Monday, 22 Jul 2024

BWF News: The Positive Impact of Badminton Participation on Eye Health

On Sunday, the Badminton World Federation (BWF) and the National Badminton Federation of Russia (NBFR) unveiled the results of the Badminton Against Myopia Project during the BWF World Junior Championships in Kazan, Russia.

Reducing the Risk of Myopia Globally

Initiated in 2013, the Badminton Against Myopia Project aimed to address the rising prevalence of myopic eye disease among school-age children. Following extensive research by the Helmholtz Moscow Research Institute of Eye Diseases, the BWF and NBFR are excited to announce groundbreaking findings.

The Impact of Regular Badminton Participation

The study revealed that regular badminton participation has a positive effect on the functional capacity of the visual organ, marking the first scientific evidence of this correlation. Moreover, the report suggests that badminton may not only reduce the risk of myopia in children but also treat pseudo myopia, one of the most common forms of the condition.

A Global Issue Requires Global Solutions

With a quarter of the global population currently affected by myopia, and that number expected to double by 2050, the outcome of this project holds tremendous potential. BWF President Poul-Erik Høyer expressed his gratitude to the NBFR and President Sergey Shakhray for their leadership in this research endeavor and acknowledged the significance of these results for the future development of badminton.

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The Badminton Against Myopia Project: A Step Forward

President Høyer emphasized that the goal of the Badminton Against Myopia Project was to contribute to the control of progressive myopia, a disease that significantly impacts contemporary societies. The results obtained now provide compelling evidence that regular badminton could potentially reduce the risk of myopia in children. The project also highlights the value of the National Badminton Federation of Russia in driving this research.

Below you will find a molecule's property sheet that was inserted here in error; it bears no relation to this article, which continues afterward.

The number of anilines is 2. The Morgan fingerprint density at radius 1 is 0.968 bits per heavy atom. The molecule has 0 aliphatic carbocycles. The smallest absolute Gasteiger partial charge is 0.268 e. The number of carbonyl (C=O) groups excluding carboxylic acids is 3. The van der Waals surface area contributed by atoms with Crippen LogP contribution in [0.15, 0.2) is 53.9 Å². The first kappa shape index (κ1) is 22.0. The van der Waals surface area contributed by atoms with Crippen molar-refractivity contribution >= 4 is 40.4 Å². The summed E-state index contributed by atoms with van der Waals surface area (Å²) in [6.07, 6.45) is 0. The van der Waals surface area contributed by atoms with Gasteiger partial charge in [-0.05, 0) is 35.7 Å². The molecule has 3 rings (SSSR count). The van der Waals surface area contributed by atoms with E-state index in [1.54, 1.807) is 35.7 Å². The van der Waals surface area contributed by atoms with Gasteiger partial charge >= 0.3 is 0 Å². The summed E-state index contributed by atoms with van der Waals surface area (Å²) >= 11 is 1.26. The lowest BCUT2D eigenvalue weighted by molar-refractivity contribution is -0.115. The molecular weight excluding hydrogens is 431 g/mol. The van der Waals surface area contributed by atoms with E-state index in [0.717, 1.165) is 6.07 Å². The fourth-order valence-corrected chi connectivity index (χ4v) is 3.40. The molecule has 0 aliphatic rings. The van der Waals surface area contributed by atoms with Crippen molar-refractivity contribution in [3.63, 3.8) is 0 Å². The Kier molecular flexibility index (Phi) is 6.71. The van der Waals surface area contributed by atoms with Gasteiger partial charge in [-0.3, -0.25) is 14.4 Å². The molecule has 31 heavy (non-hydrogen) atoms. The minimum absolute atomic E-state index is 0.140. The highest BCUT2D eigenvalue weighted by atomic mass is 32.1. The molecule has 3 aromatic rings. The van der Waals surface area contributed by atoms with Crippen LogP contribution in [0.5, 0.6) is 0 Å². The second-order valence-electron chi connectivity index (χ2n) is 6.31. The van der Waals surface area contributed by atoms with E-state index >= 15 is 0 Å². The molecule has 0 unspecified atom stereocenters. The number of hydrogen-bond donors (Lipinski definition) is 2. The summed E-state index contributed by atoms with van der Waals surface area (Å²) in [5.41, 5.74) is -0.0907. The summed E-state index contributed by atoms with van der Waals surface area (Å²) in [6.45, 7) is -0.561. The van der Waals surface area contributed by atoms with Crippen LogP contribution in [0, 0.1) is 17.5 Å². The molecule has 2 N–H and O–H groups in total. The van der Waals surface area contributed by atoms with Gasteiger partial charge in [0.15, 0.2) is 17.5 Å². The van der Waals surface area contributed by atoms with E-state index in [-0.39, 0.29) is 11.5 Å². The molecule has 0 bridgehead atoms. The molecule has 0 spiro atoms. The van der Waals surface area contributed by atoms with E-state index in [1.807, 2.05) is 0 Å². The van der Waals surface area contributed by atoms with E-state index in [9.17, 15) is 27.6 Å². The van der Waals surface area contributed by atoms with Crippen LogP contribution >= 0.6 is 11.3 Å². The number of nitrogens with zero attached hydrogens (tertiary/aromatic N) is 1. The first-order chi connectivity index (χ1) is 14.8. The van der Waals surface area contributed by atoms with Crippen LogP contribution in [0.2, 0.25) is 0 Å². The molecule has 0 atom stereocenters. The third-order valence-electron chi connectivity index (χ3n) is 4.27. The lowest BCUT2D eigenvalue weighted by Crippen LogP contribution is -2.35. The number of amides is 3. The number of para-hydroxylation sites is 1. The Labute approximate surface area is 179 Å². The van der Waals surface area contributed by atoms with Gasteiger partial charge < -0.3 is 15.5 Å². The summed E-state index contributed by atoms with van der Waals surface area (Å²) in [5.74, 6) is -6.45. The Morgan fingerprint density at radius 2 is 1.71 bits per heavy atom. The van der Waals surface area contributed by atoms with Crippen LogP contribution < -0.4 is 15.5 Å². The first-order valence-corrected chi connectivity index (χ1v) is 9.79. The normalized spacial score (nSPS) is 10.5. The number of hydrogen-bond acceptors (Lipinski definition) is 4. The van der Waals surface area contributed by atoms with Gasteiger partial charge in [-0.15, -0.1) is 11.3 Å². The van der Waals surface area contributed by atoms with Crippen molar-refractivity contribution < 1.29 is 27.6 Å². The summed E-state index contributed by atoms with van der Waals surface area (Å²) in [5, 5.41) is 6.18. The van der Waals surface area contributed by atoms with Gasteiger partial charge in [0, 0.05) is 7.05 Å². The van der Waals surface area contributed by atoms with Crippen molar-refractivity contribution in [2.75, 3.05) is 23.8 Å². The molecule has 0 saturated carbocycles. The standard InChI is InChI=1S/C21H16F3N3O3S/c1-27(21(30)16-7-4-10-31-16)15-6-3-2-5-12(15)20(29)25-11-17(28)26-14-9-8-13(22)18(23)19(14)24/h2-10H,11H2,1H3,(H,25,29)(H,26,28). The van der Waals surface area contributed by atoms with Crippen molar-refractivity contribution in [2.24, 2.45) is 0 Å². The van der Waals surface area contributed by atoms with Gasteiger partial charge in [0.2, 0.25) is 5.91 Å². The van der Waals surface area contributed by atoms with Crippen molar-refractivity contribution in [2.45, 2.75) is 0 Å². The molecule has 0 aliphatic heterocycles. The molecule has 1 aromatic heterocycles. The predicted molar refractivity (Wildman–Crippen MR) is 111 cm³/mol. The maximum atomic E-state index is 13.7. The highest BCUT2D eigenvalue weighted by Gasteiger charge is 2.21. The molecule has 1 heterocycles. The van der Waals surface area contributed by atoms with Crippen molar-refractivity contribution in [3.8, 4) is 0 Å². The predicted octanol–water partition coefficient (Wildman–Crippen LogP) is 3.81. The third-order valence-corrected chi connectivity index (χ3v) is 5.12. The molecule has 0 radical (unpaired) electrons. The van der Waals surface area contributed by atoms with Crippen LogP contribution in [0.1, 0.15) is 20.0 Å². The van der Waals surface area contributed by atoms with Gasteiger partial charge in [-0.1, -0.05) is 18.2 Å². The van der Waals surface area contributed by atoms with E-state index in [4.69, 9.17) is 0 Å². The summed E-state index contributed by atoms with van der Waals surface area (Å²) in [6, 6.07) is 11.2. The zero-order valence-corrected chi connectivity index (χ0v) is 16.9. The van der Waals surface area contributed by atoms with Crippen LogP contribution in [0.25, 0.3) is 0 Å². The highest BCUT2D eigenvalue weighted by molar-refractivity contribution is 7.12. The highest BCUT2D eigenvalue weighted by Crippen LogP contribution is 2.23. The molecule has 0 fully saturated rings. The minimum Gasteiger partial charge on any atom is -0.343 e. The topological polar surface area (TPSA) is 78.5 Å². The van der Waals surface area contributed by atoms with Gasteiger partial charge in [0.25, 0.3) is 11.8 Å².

The Path to Treatment and Prevention

The Helmholtz Moscow Research Institute of Eye Diseases initiated this study in 2013, aiming to identify the potential benefits of badminton for the prevention and treatment of myopia. Over an 18-month period, researchers observed Moscow school children aged seven to 11 who engaged in systematic badminton activities. The study reliably demonstrated the high efficiency of regular badminton in treating pseudo myopia, with some evidence suggesting complete resolution of false myopia through continued badminton play.

A New Strategy for Myopia Treatment

President Shakhray underlined the importance of badminton as a recommended strategy for treating myopia in children. Alongside existing medical treatments such as laser therapy and conservative approaches, badminton now emerges as the fourth strategy. President Høyer further emphasized that the findings from Russia could serve as an exemplary model for similar projects worldwide.

A Promising Future for Badminton

President Høyer acknowledged the participation advantages provided by badminton and expressed optimism for the integration of the Badminton Against Myopia Project into grassroots programs in Russia and globally. This success story paves the way for increased awareness of the health benefits of badminton and encourages greater participation among children.

Tham Khảo Thêm:  BWF News

FAQs

  • Q: How can badminton reduce the risk of myopia in children?
    A: Regular badminton participation has been shown to have a positive impact on the functional capacity of the visual organ, potentially reducing the risk of myopia in children.

  • Q: What types of myopia can badminton treat?
    A: Badminton has shown promise in treating pseudo myopia, which is one of the most common forms of the condition.

  • Q: Is badminton a suitable strategy for myopia treatment?
    A: Yes, badminton is now recognized as a recommended strategy for treating myopia in children, alongside other medical treatments.

Conclusion

The Badminton Against Myopia Project has yielded groundbreaking results, demonstrating the positive impact of regular badminton participation on eye health. With the prevalence of myopia on the rise globally, these findings provide hope for reducing the risk of myopia in children and treating various forms of the condition. As badminton continues to gain recognition as a valuable strategy, we can look forward to a future with more children playing badminton in more places. For more information on badminton and its benefits, visit Carnegiecentre.